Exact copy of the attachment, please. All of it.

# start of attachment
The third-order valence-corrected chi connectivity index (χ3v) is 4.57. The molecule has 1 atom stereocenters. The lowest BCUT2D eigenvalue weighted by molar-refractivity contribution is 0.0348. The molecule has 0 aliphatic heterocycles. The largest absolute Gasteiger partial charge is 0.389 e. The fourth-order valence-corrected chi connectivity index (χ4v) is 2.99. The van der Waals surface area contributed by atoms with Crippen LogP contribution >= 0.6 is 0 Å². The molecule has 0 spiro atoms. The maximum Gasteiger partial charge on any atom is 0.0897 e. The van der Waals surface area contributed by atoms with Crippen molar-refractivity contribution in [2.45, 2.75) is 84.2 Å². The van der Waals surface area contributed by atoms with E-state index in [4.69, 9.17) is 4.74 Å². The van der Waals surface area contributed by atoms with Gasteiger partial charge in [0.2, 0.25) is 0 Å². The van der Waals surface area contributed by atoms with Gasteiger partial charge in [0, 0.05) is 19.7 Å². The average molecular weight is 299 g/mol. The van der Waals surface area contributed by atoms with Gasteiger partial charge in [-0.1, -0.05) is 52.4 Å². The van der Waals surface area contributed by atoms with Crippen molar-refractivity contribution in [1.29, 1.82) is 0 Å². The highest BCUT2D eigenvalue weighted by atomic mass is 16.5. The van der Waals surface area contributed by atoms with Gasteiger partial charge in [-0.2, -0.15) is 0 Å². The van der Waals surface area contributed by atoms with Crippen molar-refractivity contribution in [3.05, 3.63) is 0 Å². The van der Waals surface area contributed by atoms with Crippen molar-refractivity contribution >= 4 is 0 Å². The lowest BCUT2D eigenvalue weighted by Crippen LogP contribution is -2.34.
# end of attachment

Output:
The third-order valence-corrected chi connectivity index (χ3v) is 4.57. The molecule has 1 atom stereocenters. The lowest BCUT2D eigenvalue weighted by molar-refractivity contribution is 0.0348. The molecule has 0 aliphatic heterocycles. The largest absolute Gasteiger partial charge is 0.389 e. The fourth-order valence-corrected chi connectivity index (χ4v) is 2.99. The van der Waals surface area contributed by atoms with Crippen LogP contribution >= 0.6 is 0 Å². The molecule has 0 spiro atoms. The maximum Gasteiger partial charge on any atom is 0.0897 e. The van der Waals surface area contributed by atoms with Crippen molar-refractivity contribution in [2.45, 2.75) is 84.2 Å². The van der Waals surface area contributed by atoms with E-state index in [4.69, 9.17) is 4.74 Å². The van der Waals surface area contributed by atoms with Gasteiger partial charge in [0.2, 0.25) is 0 Å². The van der Waals surface area contributed by atoms with Gasteiger partial charge in [0, 0.05) is 19.7 Å². The average molecular weight is 299 g/mol. The van der Waals surface area contributed by atoms with Gasteiger partial charge in [-0.1, -0.05) is 52.4 Å². The van der Waals surface area contributed by atoms with Crippen molar-refractivity contribution in [1.29, 1.82) is 0 Å². The highest BCUT2D eigenvalue weighted by atomic mass is 16.5. The van der Waals surface area contributed by atoms with Gasteiger partial charge in [-0.2, -0.15) is 0 Å². The van der Waals surface area contributed by atoms with Crippen molar-refractivity contribution in [3.05, 3.63) is 0 Å². The van der Waals surface area contributed by atoms with Crippen molar-refractivity contribution >= 4 is 0 Å². The lowest BCUT2D eigenvalue weighted by Crippen LogP contribution is -2.34.